Zamaron — A Green Lantern Femme-Site

{August 29, 2006}   The Balancing Act: Hal Jordan and Women

Every once in a while I’ll see an icon or meme putting classically sexist dialogue (such as “The fair sex belongs in the kitchen!”) into Hal Jordan’s mouth.  While I know these are merely a joke on the misogyny typically associated with the comics industry in general and the Green Lantern franchise in particular, the part of me without a sense of humor always goes a little bit cross-eyed.  My response, as always, is to get just a tad overanalytical.

See, as far as my understanding of Hal goes, he seems to be rather indifferent to those members of the fair sex who are spending their time in the kitchen.  The majority of Hal’s love interests break the mould as far as traditional gender roles.  Carol Ferris and Olivia Reynolds are the kind of driven career women that Forbes Magazine (everyone’s favorite feminist-rage inducer!) would disapprove of, Rose Hardin ran a farm on her own after the death of her husband, Dorine Clay is a rebellion leader in spaaaace!, and Arisia proved resilient enough to be a very good superhero from a young age.  Also, Hal apparently had a brief flirtation with Power Girl during his JLE years, which I haven’t read so I can’t really comment on, but it’s worth saying that no one says “woman kicking ass and taking names” quite in the same way that Peej does.

Of the women in Hal’s life who tend to fall into more traditionally feminine roles, Eve Doremus can be pretty fairly considered a case of rebound, and Iona Vane falls into the time-honored comics tradition of love-under-mind-control.  Kari Limbo, like Eve, can also be considered a case of rebound, though I would put her more into the category of a highly gendered Other than “traditionally feminine.”  Nevertheless, her category is probably closer to Eve and Iona’s.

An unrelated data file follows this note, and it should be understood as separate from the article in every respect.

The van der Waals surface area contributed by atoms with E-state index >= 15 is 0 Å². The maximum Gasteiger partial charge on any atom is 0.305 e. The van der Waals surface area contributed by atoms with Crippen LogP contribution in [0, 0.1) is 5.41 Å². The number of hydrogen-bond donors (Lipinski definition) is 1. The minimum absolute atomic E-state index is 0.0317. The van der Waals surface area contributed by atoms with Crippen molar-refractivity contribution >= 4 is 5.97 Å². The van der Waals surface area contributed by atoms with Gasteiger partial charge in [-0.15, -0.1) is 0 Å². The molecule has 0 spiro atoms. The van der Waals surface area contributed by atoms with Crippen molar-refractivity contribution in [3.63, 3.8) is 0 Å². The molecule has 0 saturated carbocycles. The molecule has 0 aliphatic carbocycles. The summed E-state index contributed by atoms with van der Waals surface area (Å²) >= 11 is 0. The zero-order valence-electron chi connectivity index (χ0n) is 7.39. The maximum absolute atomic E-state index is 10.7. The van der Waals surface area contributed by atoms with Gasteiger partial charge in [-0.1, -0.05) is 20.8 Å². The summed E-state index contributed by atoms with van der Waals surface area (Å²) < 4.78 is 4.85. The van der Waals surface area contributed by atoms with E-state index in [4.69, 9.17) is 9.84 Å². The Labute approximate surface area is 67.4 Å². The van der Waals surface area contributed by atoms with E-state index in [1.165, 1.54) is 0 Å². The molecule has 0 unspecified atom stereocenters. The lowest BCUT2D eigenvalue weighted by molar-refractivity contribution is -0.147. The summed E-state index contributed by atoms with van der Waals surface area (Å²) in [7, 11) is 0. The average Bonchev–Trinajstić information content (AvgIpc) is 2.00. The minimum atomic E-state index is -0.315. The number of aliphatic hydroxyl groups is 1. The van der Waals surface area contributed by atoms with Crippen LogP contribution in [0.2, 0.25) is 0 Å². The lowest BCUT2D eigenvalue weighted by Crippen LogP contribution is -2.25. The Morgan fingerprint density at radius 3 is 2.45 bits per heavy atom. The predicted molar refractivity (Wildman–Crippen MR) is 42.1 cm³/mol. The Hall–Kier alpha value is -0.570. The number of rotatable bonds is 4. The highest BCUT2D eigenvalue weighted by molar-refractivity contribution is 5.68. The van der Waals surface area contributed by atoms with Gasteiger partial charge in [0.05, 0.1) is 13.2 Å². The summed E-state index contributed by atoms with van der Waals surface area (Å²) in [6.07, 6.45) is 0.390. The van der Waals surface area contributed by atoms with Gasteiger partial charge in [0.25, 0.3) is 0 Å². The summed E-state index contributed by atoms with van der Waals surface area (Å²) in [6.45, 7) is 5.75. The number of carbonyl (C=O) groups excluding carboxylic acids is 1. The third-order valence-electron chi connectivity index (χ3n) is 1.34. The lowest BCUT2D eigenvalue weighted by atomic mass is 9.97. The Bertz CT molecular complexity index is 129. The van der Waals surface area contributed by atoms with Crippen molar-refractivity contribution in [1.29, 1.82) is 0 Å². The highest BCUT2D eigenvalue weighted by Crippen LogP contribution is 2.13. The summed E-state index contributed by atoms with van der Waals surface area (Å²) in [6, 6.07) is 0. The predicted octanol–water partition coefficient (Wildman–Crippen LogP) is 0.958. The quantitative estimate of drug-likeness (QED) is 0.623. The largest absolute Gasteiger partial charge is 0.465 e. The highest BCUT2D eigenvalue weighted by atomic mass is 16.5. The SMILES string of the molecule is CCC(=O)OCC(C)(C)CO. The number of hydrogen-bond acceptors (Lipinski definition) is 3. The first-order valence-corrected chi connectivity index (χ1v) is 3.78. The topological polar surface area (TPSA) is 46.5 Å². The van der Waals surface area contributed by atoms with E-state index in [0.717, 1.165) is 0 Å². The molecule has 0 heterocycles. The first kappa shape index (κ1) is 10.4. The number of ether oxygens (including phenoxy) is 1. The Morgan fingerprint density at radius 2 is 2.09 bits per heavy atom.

So, as hard as it is for me to picture Hal saying “strong women are hawt!” in the manner of your average comic-babe loving fanboy, I do think he’s got a sort of natural inclination towards that particular “strong women” type.  Then comes the question I’ve always found difficult to answer– is Hal threatened by strong women, as well?

Indeed, the run-of-the-mill interpretation of the Star Sapphire concept is that Hal feels threatened by the presence of strong women.  “Oh hey!  My girlfriend’s suddenly manifested kooky outer space powers, kinda like mine!  I’d better do something about the situation before it gets out of hand!” is a storyline that, in the hands of many writers, could rapidly fall into misogyny territory.  On the other hand… it’s still more complicated than that, because in her civilian life, Carol is Hal’s boss– his occupational superior.  And, for the most part, Hal seems to be okay with that– his frustration stems mainly from the fact that he is unable to pursue Carol romantically.  Translated into the English of the oughts, his thought bubbles would run more along the lines of “Oh shit, cockblocked!”* than “WOMAN!  Why are you attempting to run an aircraft company?  Get back to crocheting lace doilies!”

The difference, then, lies in figuring out just what makes Star Sapphire stand apart from Carol Ferris.  Eventually, it occurred to me that the answer was quite simple.  Carol Ferris is the CEO of a company that manufactures military aircraft; Star Sapphire is the queen of a society that deems women to be inherently superior to men.  In patriarchal America, Carol has to assume a role that is traditionally deemed a very masculine one in order to hold a place of power and influence.  She’s strong in spite of her femininity.  On Zamaron, however, femininity is strength.

This, then, must be what poses a threat to Hal– not strong (for patriarchal definitions of the word “strong”) women, but the idea of strong femininity.  Before people get up in arms about this, it’s not really Hal’s fault.  Hal’s one of three boys, raised in a military family that, if we believe JSA, was probably also Catholic.  His hero growing up with his father.  Though comics time makes things a little sketchy, as well, this was also probably pre-Women’s Liberation.  Basically, Hal has been socialized in an environment where masculinity and strength are equated, and tacitly accepted as the status quo.  He’s the walking embodiment of unearned male privilege.

Another thing to consider in this equation is the fact that Hal is perhaps a bit narcissistic.**  Said narcissism doesn’t damn him completely, and I’d even say it’s at the root of his arrogance, which is what allows him to be a good Green Lantern.  However, what problems it does cause him usually tend to play out in his relationships with others.